Clothier Design Source Sustainable Fashion Panel & Factory Tour:
On Tuesday, local manufacturer, Clothier Design Source, hosts a panel discussion and factory tour in honor of Fashion Revolution, a global movement calling for greater transparency in the fashion industry that asks the question, “Who Made My Clothes?” The panel will spotlight local women thought leaders making waves in ethical fashion and how they are transforming the industry for the better, from design to production. The event also includes a tour of the manufacturer’s factory. (Tuesday, April 24 from 6-9 p.m. @ Clothier Design Source, 2408 W. Territorial Rd., Suite B, St. Paul, get tickets at eventbrite.com)
In honor of Earth Day, St. Paul ethical fashion boutique, Spoils of Wear, hosts a spring fashion show to benefit a local animal shelter. Paws on the Patio features sustainable spring fashions on the runway, accompanied by adorable doggies that are available for adoption. The show is followed by shopping cocktails, and doggies galore, plus 10 percent of all proceeds will benefit Underdog Rescue. Sunday from 3-6 p.m. @ Spoils of Wear, 1566 Selby Ave., St. Paul, spoilsofwear.com; tickets are $15-$30 at Eventbrite.com) On Wednesday, the Weisman Art Museum hosts its annual student showcase, (RE) Generation, featuring designs made from recycled materials in conjunction with its Vanishing Ice exhibition. (Wednesday, April 25 from 7-10 p.m. @ Weisman Art Museum, 333 E. River Pkwy., Minneapolis, wam.umn.edu) Next Saturday, Fashion Revolution MN and Sol Inspirations present the Innovations Fashion Show, which features a series of eco-fashion design challenges from emerging designers, a secondhand stylist challenges, and a showcase of clothing and accessories from slow-fashion designers, fair-trade labels, and sustainable brands. (Saturday from 6-9 p.m. @ Vandalia Tower, 550 Vandalia St., St. Paul, get tickets at innovationsfashionshow) Then on Sunday, Hazel & Rose hosts Circa Now, a fashion show at Able Seedhouse + Brewery along with several local vintage brands, including the Golden Pearl Vintage, The Keep, Moth Oddities, Tandem Vintage, Arlee Park, and Thrift Stylist—because shopping secondhand is always sustainable. (Sunday, April 29 from 11 a.m.-5 p.m., show at noon @ Able Seedhouse + Brewery, 1121 Quincy St. NE., Minneapolis, get tickets at eventbrite.com)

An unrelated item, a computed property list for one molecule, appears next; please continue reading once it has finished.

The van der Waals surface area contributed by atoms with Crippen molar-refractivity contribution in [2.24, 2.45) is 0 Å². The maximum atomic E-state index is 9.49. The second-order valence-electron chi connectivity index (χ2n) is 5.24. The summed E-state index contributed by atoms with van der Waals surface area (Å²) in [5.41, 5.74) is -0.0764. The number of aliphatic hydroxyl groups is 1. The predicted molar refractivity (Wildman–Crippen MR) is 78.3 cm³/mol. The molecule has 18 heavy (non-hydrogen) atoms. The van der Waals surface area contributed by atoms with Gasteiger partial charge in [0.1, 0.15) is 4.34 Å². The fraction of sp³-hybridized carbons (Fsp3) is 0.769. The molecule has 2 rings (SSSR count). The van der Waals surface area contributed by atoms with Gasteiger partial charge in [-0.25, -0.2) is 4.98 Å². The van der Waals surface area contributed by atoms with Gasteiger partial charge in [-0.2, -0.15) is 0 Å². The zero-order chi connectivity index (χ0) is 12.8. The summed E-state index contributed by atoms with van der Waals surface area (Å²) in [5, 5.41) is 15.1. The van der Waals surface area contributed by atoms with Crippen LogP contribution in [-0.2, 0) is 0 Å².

The Price of Our Clothes Exhibition:
In addition to the environmental impacts of the fashion industry, there’s also a human cost to the fashion industry. On April 24, 2013, the Rana Plaza garment factories in Bangladesh collapsed, leaving 1,134 workers dead. In response, local artist Rachel Breen collaborated with poet Alison Morse on The Price of Our Clothes, an installation of evocative mixed-media artwork, powerful sound pieces, poems, and performances intended to encourage contemplation about our relationship with the people make our clothes. The exhibition is on view through next Friday, April 27 at the Perlman Teaching Museum’s Braucher Gallery at Carleton College in Northfield. Visit carleton.edu for more info.